Archive | October, 2009

on words

19 Oct

the last physical book i purchased was shelley palmer’s “television disrupted:” – a required reading not available in digital format. i can’t remember the book i bought before that, although i’m sure i went for the “buy 4 and get the 5th one free” deal at commercial retailer a summer or two ago…

don’t get me wrong – the number of books i’ve bought is a poor measure of the amount of literature i’ve read recently, but rather reflective of the physical to digital shift. i’m an avid reader- swapping books with friends, borrowing from the archaic yet fundamental public library, and downloading e-books. while e-books are nothing new to the literary playing field, the electronic library has grown exponentially in recent times and is causing quite an uproar in the traditional publishing industry.

with e-books and readers proliferating the market and the google library project looming over our heads- books don’t seem to have the same weight that they once did. readership is shifting to the digital world and book sellers are scrounging to stay competitive this holiday season. two retail giants, walmart and amazon, are slashing prices for hardcover books as well as e-books in a price war whose casualties may be the very books and authors these retailers are trying to sell.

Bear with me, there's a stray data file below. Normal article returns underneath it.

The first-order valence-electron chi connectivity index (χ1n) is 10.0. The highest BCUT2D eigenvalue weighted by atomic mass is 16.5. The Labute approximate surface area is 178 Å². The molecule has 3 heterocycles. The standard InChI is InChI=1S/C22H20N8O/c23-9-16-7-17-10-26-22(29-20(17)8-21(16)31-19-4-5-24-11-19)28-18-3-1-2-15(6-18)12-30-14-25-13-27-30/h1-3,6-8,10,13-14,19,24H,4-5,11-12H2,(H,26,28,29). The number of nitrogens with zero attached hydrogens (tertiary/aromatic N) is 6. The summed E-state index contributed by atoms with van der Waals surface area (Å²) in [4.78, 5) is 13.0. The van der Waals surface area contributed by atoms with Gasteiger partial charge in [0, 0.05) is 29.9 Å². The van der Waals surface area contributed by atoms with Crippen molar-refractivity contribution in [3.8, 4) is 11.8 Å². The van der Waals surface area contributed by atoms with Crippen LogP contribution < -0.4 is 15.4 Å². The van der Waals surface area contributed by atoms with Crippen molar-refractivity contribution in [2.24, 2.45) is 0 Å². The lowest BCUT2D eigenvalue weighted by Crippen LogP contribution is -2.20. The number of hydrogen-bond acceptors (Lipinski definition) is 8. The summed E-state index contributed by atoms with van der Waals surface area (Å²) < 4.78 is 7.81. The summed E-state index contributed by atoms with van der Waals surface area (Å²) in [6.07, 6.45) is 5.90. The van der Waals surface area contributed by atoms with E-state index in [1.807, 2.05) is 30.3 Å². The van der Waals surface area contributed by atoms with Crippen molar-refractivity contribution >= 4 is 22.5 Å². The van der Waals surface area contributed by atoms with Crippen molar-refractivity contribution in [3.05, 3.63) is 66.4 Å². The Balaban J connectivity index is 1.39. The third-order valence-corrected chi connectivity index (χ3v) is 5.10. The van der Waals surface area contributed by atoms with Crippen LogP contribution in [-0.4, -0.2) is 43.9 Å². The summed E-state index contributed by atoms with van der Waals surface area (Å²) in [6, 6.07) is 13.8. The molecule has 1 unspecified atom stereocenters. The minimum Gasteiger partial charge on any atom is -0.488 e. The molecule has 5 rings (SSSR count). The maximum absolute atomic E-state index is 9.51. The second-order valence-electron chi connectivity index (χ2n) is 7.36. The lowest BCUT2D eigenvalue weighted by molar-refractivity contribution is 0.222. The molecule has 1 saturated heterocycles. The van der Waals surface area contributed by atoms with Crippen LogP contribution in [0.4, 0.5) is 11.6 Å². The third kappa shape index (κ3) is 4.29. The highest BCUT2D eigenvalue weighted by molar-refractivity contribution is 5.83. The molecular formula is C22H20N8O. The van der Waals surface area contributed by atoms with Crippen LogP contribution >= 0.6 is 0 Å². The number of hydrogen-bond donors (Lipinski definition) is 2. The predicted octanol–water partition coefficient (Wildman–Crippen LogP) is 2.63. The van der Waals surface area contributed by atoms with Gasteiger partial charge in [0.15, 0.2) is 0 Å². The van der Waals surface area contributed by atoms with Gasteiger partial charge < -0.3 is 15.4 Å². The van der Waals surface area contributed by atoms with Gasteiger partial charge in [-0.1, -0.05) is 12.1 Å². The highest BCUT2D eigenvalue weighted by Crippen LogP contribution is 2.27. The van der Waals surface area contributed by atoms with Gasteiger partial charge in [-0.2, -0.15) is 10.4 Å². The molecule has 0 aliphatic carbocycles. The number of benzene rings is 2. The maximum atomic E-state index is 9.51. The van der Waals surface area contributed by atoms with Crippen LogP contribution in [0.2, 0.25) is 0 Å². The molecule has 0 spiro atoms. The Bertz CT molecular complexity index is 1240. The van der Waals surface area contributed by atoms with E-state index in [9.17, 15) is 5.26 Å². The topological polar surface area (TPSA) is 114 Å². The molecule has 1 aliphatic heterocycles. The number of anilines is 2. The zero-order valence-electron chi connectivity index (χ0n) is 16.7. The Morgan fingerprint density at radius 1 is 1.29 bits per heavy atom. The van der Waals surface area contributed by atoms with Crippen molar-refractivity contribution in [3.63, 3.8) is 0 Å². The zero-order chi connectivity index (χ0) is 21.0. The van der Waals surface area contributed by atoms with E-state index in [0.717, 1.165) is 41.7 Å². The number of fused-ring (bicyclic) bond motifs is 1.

while the big retailers may be able to offer too-good-to-be-true discounts, independent booksellers are going to have to rely on loyal customers who value the whole book experience of staff recommendations and store events just as much as price. however, as more customers get wooed by the retail powerhouses and online options offering low prices and convenience, it could ultimately affect what gets published by structuring the industry around a few buyers deciding what gets published with best sellers dominating the market.

oh sure, there’s nothing like sitting down with a good book and flipping through its pages, immersing yourself in another world… but how much are you willing to pay for the experience and can the book industry survive off of that number? what does it do when new books have their prices slashed and how does this affect a books’ future in the market? perhaps the discounted prices will have a positive short-short term result, but will the discount effectively kill a book’s future sales?